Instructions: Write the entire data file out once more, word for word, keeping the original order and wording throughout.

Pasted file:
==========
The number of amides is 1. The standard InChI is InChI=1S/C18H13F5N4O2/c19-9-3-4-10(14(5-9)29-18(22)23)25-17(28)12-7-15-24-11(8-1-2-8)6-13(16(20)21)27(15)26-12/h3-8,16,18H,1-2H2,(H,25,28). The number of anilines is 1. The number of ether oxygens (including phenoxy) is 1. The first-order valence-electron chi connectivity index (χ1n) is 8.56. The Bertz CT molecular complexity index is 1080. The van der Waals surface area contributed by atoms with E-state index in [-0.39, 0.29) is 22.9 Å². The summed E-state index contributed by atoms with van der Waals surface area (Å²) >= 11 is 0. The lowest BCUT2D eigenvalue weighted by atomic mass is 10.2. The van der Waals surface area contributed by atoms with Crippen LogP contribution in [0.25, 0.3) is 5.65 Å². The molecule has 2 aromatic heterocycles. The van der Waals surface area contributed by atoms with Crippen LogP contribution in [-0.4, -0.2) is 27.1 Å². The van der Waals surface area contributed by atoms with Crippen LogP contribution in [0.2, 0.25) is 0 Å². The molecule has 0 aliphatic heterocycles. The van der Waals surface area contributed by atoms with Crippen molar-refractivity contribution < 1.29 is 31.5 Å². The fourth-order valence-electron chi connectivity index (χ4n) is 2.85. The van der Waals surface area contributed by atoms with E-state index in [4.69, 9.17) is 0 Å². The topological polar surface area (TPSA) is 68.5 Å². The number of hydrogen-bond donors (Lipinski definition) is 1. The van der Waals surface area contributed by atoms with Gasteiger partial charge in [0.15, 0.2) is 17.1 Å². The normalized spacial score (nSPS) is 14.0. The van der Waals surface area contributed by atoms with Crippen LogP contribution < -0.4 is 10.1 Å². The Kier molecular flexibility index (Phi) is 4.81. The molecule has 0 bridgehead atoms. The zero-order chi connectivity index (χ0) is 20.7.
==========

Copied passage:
The number of amides is 1. The standard InChI is InChI=1S/C18H13F5N4O2/c19-9-3-4-10(14(5-9)29-18(22)23)25-17(28)12-7-15-24-11(8-1-2-8)6-13(16(20)21)27(15)26-12/h3-8,16,18H,1-2H2,(H,25,28). The number of anilines is 1. The number of ether oxygens (including phenoxy) is 1. The first-order valence-electron chi connectivity index (χ1n) is 8.56. The Bertz CT molecular complexity index is 1080. The van der Waals surface area contributed by atoms with E-state index in [-0.39, 0.29) is 22.9 Å². The summed E-state index contributed by atoms with van der Waals surface area (Å²) >= 11 is 0. The lowest BCUT2D eigenvalue weighted by atomic mass is 10.2. The van der Waals surface area contributed by atoms with Crippen LogP contribution in [0.25, 0.3) is 5.65 Å². The molecule has 2 aromatic heterocycles. The van der Waals surface area contributed by atoms with Crippen LogP contribution in [-0.4, -0.2) is 27.1 Å². The van der Waals surface area contributed by atoms with Crippen LogP contribution in [0.2, 0.25) is 0 Å². The molecule has 0 aliphatic heterocycles. The van der Waals surface area contributed by atoms with Crippen molar-refractivity contribution < 1.29 is 31.5 Å². The fourth-order valence-electron chi connectivity index (χ4n) is 2.85. The van der Waals surface area contributed by atoms with E-state index in [4.69, 9.17) is 0 Å². The topological polar surface area (TPSA) is 68.5 Å². The number of hydrogen-bond donors (Lipinski definition) is 1. The van der Waals surface area contributed by atoms with Gasteiger partial charge in [0.15, 0.2) is 17.1 Å². The normalized spacial score (nSPS) is 14.0. The van der Waals surface area contributed by atoms with Crippen LogP contribution < -0.4 is 10.1 Å². The Kier molecular flexibility index (Phi) is 4.81. The molecule has 0 bridgehead atoms. The zero-order chi connectivity index (χ0) is 20.7.